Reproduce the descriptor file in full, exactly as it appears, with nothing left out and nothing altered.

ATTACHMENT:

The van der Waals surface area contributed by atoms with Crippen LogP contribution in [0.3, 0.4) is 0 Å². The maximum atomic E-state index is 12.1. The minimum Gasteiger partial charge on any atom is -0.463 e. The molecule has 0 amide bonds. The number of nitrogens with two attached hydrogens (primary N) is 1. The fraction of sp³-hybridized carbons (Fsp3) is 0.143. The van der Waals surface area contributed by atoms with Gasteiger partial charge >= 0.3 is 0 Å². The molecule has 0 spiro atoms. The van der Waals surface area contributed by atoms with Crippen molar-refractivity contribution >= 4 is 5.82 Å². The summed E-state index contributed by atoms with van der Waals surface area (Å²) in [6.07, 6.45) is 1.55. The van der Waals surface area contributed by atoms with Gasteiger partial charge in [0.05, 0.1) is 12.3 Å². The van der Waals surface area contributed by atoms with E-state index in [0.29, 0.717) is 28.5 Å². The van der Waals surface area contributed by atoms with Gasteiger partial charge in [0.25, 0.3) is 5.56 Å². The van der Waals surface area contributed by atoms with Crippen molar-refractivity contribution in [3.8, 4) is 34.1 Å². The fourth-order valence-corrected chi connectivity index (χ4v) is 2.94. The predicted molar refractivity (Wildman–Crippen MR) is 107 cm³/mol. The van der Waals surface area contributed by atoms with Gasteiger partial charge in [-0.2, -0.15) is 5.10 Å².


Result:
The van der Waals surface area contributed by atoms with Crippen LogP contribution in [0.3, 0.4) is 0 Å². The maximum atomic E-state index is 12.1. The minimum Gasteiger partial charge on any atom is -0.463 e. The molecule has 0 amide bonds. The number of nitrogens with two attached hydrogens (primary N) is 1. The fraction of sp³-hybridized carbons (Fsp3) is 0.143. The van der Waals surface area contributed by atoms with Gasteiger partial charge >= 0.3 is 0 Å². The molecule has 0 spiro atoms. The van der Waals surface area contributed by atoms with Crippen molar-refractivity contribution >= 4 is 5.82 Å². The summed E-state index contributed by atoms with van der Waals surface area (Å²) in [6.07, 6.45) is 1.55. The van der Waals surface area contributed by atoms with Gasteiger partial charge in [0.05, 0.1) is 12.3 Å². The van der Waals surface area contributed by atoms with E-state index in [0.29, 0.717) is 28.5 Å². The van der Waals surface area contributed by atoms with Gasteiger partial charge in [0.25, 0.3) is 5.56 Å². The van der Waals surface area contributed by atoms with Crippen molar-refractivity contribution in [3.8, 4) is 34.1 Å². The fourth-order valence-corrected chi connectivity index (χ4v) is 2.94. The predicted molar refractivity (Wildman–Crippen MR) is 107 cm³/mol. The van der Waals surface area contributed by atoms with Gasteiger partial charge in [-0.2, -0.15) is 5.10 Å².